A. When SIP server 120 receives the Invite message, SIP server 120 retrieves the type of NAT of both endpoint A 102 (port restricted) and endpoint B 104 (no NAT) and based on the combination decides that there can be a direct media connection between endpoints A 102 and B 104.

See above description of scenario 8 for more details.

Scenario 24: A is Behind Address Restricted NAT and B is Behind no NAT

This scenario is similar to scenario 12 with the following change:

A. When SIP server 120 receives the Invite message, SIP server 120 retrieves the NAT topological status for both endpoint A 102 (address restricted) and endpoint B 104 (no NAT) and based on the combination decides that there can be a direct media connection between endpoints A 102 and B 104.

Refer to description of scenario 12 for more details.

Scenario 25—A is Behind Full Cone NAT and B is Behind no NAT

This scenario is similar to scenario 16 with the following change:

A. When SIP server 120 receives the Invite message, SIP server 120 retrieves the NAT topological status for both endpoint A 102 (full cone) and endpoint B 104 (no NAT) and based on the combination decides that there can be a direct media connection between endpoints A 102 and B 104.

Refer to scenario 16 for more details.

In some embodiments of the invention, there may be any of the following advantages:

1. In some embodiments, SIP server 120 is aware of the NAT topological status of both endpoint A 102 (assumed to be initiator endpoint) and endpoint B 104 (assumed to be invited endpoint) and may therefore make an optimal routing decision. If instead, the initiator endpoint made the routing decision without being aware of the NAT topological status of the invited endpoint, then in some cases the initiator endpoint may assume the worse case NAT topological status of the invited endpoint. For example, if the NAT hiding the initiator endpoint were symmetric, then in some embodiments of the current invention only when the NAT of the invited endpoint is also symmetric or port restricted will the media be relayed via a media relay. However, if the initiator endpoint instead made the routing decision and assumed the worse case NAT topological status of the invited endpoint, then media will always be relayed when the initiator endpoint is symmetric.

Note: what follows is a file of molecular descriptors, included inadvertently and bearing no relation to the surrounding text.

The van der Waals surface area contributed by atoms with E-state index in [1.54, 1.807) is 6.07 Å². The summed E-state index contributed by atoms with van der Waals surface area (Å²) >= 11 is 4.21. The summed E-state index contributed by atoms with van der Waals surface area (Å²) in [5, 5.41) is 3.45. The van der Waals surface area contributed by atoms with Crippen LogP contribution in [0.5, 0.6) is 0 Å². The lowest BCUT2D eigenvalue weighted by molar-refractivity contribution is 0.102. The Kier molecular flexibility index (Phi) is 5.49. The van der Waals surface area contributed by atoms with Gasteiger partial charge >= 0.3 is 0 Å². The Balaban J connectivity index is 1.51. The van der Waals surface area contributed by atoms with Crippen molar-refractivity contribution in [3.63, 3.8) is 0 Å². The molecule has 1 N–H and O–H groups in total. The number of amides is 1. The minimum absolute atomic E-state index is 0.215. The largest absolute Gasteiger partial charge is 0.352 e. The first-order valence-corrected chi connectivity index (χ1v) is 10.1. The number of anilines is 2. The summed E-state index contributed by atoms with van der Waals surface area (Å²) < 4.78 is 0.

2. In some embodiments, SIP server 120 does not have to figure out the NAT topological status of the initiator and invited endpoints during the session setup because the endpoints provide prior notification of NAT topological status. If the NAT topological status were instead figured out during the session setup, media packets may initially be routed via a media relay with the SIP server deciding after the initial relayed routing whether or not the media relay is actually required. This figuring out during the session set up may therefore in some cases result in unnecessary media relaying, and in some cases alternatively or additionally prolong the duration of the session set up.

3. In some embodiments, the routing described saves on resources (for example time, cost) because a media relay is used in only a limited number of scenarios.

Other advantages and features of some embodiments of the invention will be apparent to the reader from the description above.

While the invention has been shown and described with respect to particular embodiments, it is not thus limited. Numerous modifications, changes and improvements within the scope of the invention will now occur to the reader.

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Classifications
U.S. Classification370/392
International ClassificationH04L12/56
Cooperative ClassificationH04L65/1006, H04L29/12537, H04L61/2564, H04L29/12528, H04L29/06027, H04L29/12367, H04L29/125, H04L61/2514, H04L65/1069, H04L61/2575, H04L61/2578, H04L67/14
European ClassificationH04L29/12A4A1B, H04L29/06M2S1, H04L29/12A4A8E, H04L29/12A4A8A, H04L61/25A8E, H04L61/25A1B, H04L61/25A8D, H04L61/25A8A, H04L29/08N13, H04L29/06C2, H04L29/06M2H2, H04L29/12A4A8D
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Owner name: D.S.P. GROUP LTD., ISRAEL
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Effective date: 20070422